Eyes For Blowing Up Bridges* is the title of the forthcoming exhibition about the creative interplay between a group of remarkable radical artists, poets, writers and activists who initiated, perpetrated and influenced a range of post-war alternatives.
I Groaned With Pain: Malcolm McLaren’s own t-shirts to feature in exhibition of status quo-disrupters
Two of Malcolm McLaren’s t-shirts from the very first production run of I Groaned With Pain – the notorious text design produced with Vivienne Westwood in 1974 – will be featured in Eyes For Blowing Up Bridges, the exhibition I am co-curating with David Thorp at Southampton’s John Hansard Gallery this autumn.
I Groaned With Pain is named after the first four words of the paragraph of text McLaren lifted from beat writer Alexander Trocchi’s erotic novel Helen And Desire (published in 1954 by Olympia Press under the pseudonym Francis Lengel).
Introducing first UK screening of Malcolm McLaren’s completed Paris: Capital Of The XXIst Century at The Performance Studio next week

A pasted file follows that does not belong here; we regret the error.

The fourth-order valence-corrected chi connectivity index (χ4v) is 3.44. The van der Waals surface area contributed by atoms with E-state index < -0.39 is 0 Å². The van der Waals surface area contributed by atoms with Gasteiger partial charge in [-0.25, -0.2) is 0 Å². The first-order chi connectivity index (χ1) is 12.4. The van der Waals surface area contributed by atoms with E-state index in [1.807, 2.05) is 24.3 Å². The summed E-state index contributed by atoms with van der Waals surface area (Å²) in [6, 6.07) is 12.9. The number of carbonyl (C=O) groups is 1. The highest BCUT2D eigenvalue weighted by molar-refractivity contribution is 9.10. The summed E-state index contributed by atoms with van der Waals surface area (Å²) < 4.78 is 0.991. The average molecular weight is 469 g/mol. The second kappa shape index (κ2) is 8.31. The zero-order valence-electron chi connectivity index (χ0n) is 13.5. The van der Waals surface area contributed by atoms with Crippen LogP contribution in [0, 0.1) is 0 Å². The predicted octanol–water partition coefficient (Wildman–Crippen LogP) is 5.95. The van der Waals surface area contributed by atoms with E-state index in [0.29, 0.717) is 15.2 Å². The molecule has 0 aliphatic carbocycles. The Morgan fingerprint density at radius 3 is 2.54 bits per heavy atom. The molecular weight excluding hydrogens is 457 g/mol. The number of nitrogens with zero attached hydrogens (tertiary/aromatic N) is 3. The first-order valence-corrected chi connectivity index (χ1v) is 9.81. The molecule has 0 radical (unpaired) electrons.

McLaren opened up the frontiers between artistic and wider cultural attitudes by taking fashion and music out of their respective contexts and translating them into new formats that captured the wider popular zeitgeist. A closer look at his seemingly disarticulated, exuberant and streetwise oeuvre shows it to be consistent and, in its own way, profound.
On Wednesday (June 3) I’m introducing a screening of Malcolm McLaren’s Paris: Capital Of The XXIst Century at The Performance Studio in Peckham, south London.
This is a the first-ever opportunity in this country to see the final work, which McLaren completed a matter of weeks before his death in April 2010. A working version was shown here just once, at Newcastle’s Baltic in November 2009.
I’m involved in a couple of events which open in London this week: artist Lucy Harrison’s multi-layered project Carnaby Echoes in the West End and photographer Nick Knight’s exhibition Punk at his Showstudio space in SW1.
Produced as the programme for the International Poetry Incarnation held in London in the summer of 1965, this “invocation” performed a similar function to the event, which is seen as the first gathering of the tribes which would form the counterculture.
Compiled by 10 of the participants at the London flat of Alexander Trocchi, the mission statement “maps a new emergent countercultural community”, as art historian Andrew Wilson wrote in 2004.